Fantasia (1940) Review

Fantasia (1940) Director: Various

“What you’re going to see are the designs and pictures and stories that music inspired in the minds and imaginations of a group of artists. In other words, these are not going to be the interpretations of trained musicians which I think is all to the good.”



Remarkably, Fantasia is only Disney’s third feature animated film. It was the first film released with stereophonic sound (a.k.a. “fantasound” for which it received a special Academy Award in 1941). The idea for the movie grew out of the early “Silly Symphonies,” and out of a desire to revive the popularity of Mickey Mouse.

The film is an experimental cartoon-re-imagining of classical music told in eight different segments, each directed by Leopold Stokowski, the English-Polish conductor who became a famous Hollywood composer. Seven of the segments in Fantasia were performed by the Philadelphia Orchestra. The so-called “Dean of American music” Deems Taylor serves as the emcee, or master of ceremonies, for the movie. He mentions three types of music: music that tells a definite story, music that paints a series of pictures, and “absolute music” that exists simply for its own sake. Amusingly, the film is written as if to be a live recording as the orchestra performs in silhouette front of a solid blue background. It is an unexpected delight.

  • The first segment features Bach’s “Toccata and Fugue in D Minor” with a non-narrative, abstract series of images, such as rippling hills and vibrating lights. It is brilliant and an example of “absolute music.”
  • The second segment features Tchaikovsky’s “The Nutcracker Suite” beginning with the “Dance of the Sugar Plum Fairies” in a variety of seasonal and animated ballet dances by animals and plants. Apparently, Tchaikovsky despised the number in his lifetime. He much preferred his “Sleeping Beauty” music.
  •  The third part is the famous “Sorcerer’s Apprentice” piece, based on Goethe’s 1797 poem entitled “Der Zauberlehrling” (or “The Sorcerer’s Apprentice”). The original poem is fourteen stanzas long and in the Disney version Mickey plays the apprentice, and the sorcerer is named “Yen Sid” (or Disney spelled backwards). The chief distinction from the poem is that in the film the sorcerer is angry with Mickey when he rescue him. The story is about a sorcerer who retires for the evening while he leaves his young apprentice to tidy up the shop, but the novice apprentice attempts to use magic to enchant a broom to clean up but the broom quickly makes a mess of water so the apprentice chops up the broom but the pieces come to life and create a disaster until the sorcerer and undoes the spell at the last moment. The music is Paul Dukas’s most famous classical piece.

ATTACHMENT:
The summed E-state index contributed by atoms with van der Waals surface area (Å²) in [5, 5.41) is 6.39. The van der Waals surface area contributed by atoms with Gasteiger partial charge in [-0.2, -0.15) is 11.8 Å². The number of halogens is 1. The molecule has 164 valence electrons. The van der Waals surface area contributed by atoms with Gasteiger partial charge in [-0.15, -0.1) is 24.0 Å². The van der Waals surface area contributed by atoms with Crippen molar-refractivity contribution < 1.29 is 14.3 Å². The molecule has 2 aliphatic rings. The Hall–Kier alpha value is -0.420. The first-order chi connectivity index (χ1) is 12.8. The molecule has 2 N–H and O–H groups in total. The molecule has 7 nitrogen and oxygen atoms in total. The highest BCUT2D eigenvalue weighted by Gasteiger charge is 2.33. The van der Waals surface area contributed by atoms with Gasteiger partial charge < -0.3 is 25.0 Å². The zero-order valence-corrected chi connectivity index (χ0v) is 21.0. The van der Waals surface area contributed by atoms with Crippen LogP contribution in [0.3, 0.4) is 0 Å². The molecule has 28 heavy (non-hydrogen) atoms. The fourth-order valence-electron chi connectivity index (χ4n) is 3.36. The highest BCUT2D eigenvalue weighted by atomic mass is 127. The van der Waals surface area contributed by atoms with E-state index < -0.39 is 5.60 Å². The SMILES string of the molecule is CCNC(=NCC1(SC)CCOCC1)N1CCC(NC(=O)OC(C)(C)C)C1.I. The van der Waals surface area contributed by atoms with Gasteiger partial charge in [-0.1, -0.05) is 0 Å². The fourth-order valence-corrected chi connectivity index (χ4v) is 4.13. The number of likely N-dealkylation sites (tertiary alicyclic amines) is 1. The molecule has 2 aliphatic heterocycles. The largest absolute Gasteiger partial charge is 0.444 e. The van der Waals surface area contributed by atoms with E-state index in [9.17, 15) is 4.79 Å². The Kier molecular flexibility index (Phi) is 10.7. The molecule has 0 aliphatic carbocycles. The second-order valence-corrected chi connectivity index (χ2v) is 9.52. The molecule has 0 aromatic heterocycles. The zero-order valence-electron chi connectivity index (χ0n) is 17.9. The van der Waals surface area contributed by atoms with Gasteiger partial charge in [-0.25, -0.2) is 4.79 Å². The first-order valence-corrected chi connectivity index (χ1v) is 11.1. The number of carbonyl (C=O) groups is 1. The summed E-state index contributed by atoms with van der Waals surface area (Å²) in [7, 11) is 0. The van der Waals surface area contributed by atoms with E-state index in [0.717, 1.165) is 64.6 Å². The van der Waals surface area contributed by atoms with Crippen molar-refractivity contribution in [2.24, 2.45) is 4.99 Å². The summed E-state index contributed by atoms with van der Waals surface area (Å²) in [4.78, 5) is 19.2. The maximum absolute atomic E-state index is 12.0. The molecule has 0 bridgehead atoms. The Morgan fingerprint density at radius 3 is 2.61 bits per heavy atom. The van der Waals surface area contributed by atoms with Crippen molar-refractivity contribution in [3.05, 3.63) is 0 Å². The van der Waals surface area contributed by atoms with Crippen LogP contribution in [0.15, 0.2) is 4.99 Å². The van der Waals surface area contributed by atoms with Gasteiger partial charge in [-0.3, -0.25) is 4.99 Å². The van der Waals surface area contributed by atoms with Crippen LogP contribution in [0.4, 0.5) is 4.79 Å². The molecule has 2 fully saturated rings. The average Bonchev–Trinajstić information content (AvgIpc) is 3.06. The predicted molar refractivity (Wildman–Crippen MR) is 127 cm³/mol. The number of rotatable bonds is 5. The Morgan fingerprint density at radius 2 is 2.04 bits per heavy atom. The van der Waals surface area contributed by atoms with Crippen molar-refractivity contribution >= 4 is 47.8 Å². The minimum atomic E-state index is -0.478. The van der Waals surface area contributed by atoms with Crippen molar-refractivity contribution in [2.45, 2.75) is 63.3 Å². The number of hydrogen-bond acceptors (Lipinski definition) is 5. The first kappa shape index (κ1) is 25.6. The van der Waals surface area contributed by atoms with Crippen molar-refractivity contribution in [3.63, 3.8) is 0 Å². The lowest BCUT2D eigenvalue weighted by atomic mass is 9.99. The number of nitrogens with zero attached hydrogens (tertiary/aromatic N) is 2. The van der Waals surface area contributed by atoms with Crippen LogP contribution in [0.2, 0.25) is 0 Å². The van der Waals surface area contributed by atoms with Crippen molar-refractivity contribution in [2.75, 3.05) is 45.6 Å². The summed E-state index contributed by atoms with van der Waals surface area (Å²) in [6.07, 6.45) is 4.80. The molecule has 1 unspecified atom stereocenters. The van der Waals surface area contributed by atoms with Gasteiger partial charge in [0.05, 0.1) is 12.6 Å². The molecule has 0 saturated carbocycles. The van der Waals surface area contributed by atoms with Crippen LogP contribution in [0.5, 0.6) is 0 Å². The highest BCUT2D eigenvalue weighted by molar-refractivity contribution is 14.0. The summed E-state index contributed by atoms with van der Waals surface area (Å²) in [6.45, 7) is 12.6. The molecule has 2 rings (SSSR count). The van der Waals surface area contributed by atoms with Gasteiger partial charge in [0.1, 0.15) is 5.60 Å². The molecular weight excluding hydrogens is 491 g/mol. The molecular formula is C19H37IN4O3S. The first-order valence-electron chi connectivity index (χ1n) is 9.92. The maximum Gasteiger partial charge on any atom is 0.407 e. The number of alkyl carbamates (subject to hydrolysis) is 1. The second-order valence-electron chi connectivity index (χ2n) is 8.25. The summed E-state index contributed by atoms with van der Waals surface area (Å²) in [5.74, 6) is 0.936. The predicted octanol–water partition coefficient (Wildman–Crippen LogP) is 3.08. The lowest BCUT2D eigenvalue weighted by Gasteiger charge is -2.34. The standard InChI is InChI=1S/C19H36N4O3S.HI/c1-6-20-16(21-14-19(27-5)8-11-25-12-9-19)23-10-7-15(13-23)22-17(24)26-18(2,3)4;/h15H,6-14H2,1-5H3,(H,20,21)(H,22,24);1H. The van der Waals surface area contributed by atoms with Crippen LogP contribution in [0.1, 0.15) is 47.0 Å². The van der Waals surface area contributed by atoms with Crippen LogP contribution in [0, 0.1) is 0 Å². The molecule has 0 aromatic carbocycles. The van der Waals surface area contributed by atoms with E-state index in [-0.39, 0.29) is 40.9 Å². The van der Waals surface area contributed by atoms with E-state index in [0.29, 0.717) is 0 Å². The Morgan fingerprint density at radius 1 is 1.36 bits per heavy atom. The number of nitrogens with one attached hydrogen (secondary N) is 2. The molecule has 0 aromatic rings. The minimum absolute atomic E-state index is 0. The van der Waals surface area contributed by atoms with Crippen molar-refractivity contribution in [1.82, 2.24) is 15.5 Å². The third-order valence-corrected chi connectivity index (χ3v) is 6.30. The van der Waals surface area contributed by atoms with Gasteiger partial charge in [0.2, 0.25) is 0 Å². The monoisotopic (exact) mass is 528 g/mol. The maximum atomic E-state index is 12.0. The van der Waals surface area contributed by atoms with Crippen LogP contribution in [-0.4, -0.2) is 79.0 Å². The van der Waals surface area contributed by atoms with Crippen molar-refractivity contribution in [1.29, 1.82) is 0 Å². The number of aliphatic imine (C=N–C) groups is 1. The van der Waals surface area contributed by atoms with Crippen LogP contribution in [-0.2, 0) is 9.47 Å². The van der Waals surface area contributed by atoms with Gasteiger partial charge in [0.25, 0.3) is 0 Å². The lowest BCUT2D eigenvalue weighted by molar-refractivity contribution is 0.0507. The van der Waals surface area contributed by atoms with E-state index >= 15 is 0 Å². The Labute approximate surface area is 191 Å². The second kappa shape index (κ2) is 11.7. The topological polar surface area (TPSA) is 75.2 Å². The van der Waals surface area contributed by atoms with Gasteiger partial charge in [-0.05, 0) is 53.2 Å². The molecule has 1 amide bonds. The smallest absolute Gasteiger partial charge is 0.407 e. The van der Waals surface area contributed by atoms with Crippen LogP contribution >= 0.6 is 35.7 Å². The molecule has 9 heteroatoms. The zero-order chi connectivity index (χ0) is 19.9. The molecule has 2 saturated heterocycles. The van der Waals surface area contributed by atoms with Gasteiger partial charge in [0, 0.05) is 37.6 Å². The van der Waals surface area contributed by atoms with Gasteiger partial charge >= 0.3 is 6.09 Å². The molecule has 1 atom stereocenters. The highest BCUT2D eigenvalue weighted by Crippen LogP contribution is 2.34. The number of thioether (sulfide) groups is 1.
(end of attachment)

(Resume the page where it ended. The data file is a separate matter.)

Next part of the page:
• The fourth segment tells a beautiful story of earth’s origins up until the death of the dinosaurs set to the “Rite of Spring” by Igor Stravinsky.
    • Next, we encounter a wonderful intermission with the orchestra while we learn about sound put to film. This is the fifth segment which features a brief jazz session among the players.
  • The sixth segment is my favorite – it features Beethoven’s “Pastoral Symphony” as we are treated to a wonderful panorama of classical Greek mythology at the start of a party hosted by Bacchus until Zeus interrupts the celebration with thunder.
  • The seventh segment features the “Dance of the Hours” by Ponchielli as featured in his opera, “La Giocanda.” The music is put to screen with a cartoon ballet: Madame Upanova and her ostriches (Morning); Hyacinth Hippo and her servants (Afternoon); Elephanchine and her bubble-blowing elephant troupe (Evening); and Ben Ali Gator and his troop of alligators (Night).
  • With the previous ballet ending at night, the eighth and final segment features the dark and twisted “Night on Bald Mountain” by Modest Mussorgsky as a devil (apparently named Chernabog) rises spirits from their graves high up in the mountains until morning comes and the Angelus Bell (a Catholic bell ceremony commemorating the incarnation) ends their demonic revelry. A chorus of monks sings Franz Schubert’s “Ave Maria” as they march into the cathedral.

Upon its release, Fantasia was released as a theatrical roadshow, but it failed to turn a profit in the World War II economy. It was an extraordinary expense and a box-office failure, forcing Disney to create a lower budget production for its next animated feature: Dumbo. There were controversies surrounding topless centaurettes bathing in a certain scene, as well as accusations of racism with a black centaurette named Sunflower unfortunately portrayed as a caricature but these were removed. In the ’60s the film gained newfound popularity as the hippies used it for a psychedelic experience. A remake of the film was released in 1999 (Fantasia 2000) with seven new classical segments, as well as the full original score and cartoon of the “Sorcerer’s Apprentice.”

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